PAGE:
Is it correct to say so? For instance,

I like to pursue my goals wholeheartedly

Or maybe reach my goals would be better?

2 Answers 2


Both pursue and reach are grammatically correct, but they mean different things and have to be used a little differently.

To pursue something is to chase or follow it, usually with the intent of catching it, either literally or metaphorically.

The dog pursued the rabbit. (meaning the dog chased the rabbit)

We are pursuing a global strategy. (meaning we are following a strategy that includes the entire world)

To reach something, in this kind of usage, means to get arrive at it, or to achieve it.

The swimmer reached the island. (meaning the swimmer swam all the way to the island)

The monk reached enlightenment by meditating. (meaning the monk achieved enlightenment through meditation)

To say "I like to pursue my goals wholeheartedly" makes sense grammatically and syntactically; it means "I like to chase my objectives with complete devotion." To say "I like to reach my goals wholeheartedly" is grammatically correct, but sounds very strange and doesn't make a lot of sense. Of course you like to achieve your goals - isn't the whole point of a goal that it's something that you want? And how do you obtain something with complete devotion? You either obtain it or you don't.

The thing that might make reach slightly confusing is the phrasal verb reach for, which means to extend your grasp for something (again, either literally or metaphorically) but not necessarily to actually obtain it!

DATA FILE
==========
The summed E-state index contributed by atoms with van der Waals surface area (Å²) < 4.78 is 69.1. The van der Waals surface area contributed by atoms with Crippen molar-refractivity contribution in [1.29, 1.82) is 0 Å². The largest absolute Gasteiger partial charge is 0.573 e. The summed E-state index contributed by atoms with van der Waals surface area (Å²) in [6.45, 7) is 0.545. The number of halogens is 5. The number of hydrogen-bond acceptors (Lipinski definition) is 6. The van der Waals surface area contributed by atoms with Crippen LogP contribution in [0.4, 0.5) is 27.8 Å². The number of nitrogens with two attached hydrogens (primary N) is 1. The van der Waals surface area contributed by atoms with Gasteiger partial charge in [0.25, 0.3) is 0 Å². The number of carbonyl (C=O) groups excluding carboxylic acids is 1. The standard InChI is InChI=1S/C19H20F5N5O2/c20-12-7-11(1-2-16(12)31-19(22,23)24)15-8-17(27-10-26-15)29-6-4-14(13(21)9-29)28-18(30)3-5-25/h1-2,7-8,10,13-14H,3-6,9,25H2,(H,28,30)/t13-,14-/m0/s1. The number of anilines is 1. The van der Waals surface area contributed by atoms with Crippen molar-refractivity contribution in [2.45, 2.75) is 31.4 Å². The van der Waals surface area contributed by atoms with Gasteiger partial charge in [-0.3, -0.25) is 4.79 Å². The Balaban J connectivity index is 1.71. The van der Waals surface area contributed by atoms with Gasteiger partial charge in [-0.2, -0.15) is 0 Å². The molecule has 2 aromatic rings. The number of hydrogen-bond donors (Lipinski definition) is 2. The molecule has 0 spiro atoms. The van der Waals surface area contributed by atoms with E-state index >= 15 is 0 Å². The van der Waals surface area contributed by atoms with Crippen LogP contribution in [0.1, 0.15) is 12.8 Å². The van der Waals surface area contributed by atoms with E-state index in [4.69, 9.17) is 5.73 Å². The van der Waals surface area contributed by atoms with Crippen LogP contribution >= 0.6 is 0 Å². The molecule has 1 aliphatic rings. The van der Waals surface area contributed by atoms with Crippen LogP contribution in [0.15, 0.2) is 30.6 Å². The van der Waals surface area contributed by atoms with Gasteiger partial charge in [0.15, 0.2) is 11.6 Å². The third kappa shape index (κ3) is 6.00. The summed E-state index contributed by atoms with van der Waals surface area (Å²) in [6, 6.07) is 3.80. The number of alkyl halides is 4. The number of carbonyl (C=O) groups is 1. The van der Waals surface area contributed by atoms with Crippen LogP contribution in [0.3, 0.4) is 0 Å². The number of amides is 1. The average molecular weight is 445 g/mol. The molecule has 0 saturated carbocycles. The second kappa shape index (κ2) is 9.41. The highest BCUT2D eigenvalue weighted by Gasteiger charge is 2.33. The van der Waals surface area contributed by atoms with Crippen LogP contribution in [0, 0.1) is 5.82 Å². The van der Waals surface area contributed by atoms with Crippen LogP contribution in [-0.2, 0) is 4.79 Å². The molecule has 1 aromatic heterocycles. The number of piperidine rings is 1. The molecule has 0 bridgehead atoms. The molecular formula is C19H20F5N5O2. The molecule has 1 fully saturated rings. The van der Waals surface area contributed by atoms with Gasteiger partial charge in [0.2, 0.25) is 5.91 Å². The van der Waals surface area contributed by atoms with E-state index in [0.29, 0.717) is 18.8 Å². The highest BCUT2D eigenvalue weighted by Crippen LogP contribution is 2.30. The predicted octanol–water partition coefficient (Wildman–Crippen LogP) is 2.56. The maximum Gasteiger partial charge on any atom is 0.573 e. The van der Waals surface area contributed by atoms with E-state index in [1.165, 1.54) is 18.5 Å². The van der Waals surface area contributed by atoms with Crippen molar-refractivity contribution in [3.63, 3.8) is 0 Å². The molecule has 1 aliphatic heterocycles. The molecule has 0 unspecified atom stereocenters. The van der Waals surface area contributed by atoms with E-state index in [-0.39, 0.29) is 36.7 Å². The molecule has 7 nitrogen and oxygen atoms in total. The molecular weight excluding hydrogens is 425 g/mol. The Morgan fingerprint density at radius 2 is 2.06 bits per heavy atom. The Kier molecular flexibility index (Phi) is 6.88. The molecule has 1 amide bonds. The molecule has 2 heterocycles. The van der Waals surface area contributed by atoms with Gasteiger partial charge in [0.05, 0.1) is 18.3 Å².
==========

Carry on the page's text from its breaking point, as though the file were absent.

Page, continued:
"What time is it?", I said, reaching for my watch. (meaning that I extended my arm to grasp my watch, and presumably did grasp it)

He reached for words to explain himself, but could find none. (meaning that he metaphorically grasped for words, but couldn't find anything)

You could say "I enjoy reaching for my goals wholeheartedly", since it means "to try to grasp", and not necessarily "to obtain".


The difference between the verbs "pursue" and "rich" is that the former means the process, whereas the latter--the result, the exact meanings of the two being easy to find in any online dictionary.

In your sentence, the adverb "wholeheartedly" appears to be synonymous to "enthusiastically" and it qualifies the actions being carried out to achieve the goal. So "to pursue my goals wholeheartedly" will be the right choice to make.

As for "to reach ones goal", once it has already been reached, the appropriate adjectives to use would be "finally", "eventually", "easily", "quickly", and so on.

You must log in to answer this question.

Not the answer you're looking for? Browse other questions tagged .